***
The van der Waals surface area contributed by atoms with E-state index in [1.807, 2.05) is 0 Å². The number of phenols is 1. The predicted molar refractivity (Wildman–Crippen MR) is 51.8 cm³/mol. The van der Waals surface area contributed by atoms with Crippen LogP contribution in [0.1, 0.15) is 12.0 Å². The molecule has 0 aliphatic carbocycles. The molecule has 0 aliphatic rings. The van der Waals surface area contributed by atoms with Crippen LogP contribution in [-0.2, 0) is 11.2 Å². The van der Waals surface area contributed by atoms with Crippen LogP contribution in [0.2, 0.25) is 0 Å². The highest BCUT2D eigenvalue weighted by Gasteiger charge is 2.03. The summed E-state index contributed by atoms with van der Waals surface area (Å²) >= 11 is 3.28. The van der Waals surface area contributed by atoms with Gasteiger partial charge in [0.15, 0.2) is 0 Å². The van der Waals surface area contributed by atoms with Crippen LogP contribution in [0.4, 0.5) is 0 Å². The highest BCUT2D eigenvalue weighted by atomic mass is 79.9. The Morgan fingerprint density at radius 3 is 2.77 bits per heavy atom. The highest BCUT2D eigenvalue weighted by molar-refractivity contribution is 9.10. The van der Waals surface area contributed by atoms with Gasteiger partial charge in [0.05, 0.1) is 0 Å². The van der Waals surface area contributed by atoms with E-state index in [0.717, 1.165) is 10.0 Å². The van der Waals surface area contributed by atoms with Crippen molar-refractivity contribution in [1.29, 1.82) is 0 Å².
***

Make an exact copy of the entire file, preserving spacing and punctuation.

The van der Waals surface area contributed by atoms with E-state index in [1.807, 2.05) is 0 Å². The number of phenols is 1. The predicted molar refractivity (Wildman–Crippen MR) is 51.8 cm³/mol. The van der Waals surface area contributed by atoms with Crippen LogP contribution in [0.1, 0.15) is 12.0 Å². The molecule has 0 aliphatic carbocycles. The molecule has 0 aliphatic rings. The van der Waals surface area contributed by atoms with Crippen LogP contribution in [-0.2, 0) is 11.2 Å². The van der Waals surface area contributed by atoms with Crippen LogP contribution in [0.2, 0.25) is 0 Å². The highest BCUT2D eigenvalue weighted by Gasteiger charge is 2.03. The summed E-state index contributed by atoms with van der Waals surface area (Å²) >= 11 is 3.28. The van der Waals surface area contributed by atoms with Gasteiger partial charge in [0.15, 0.2) is 0 Å². The van der Waals surface area contributed by atoms with Crippen LogP contribution in [0.4, 0.5) is 0 Å². The highest BCUT2D eigenvalue weighted by atomic mass is 79.9. The Morgan fingerprint density at radius 3 is 2.77 bits per heavy atom. The highest BCUT2D eigenvalue weighted by molar-refractivity contribution is 9.10. The van der Waals surface area contributed by atoms with Gasteiger partial charge in [0.05, 0.1) is 0 Å². The van der Waals surface area contributed by atoms with E-state index in [0.717, 1.165) is 10.0 Å². The van der Waals surface area contributed by atoms with Crippen molar-refractivity contribution in [1.29, 1.82) is 0 Å².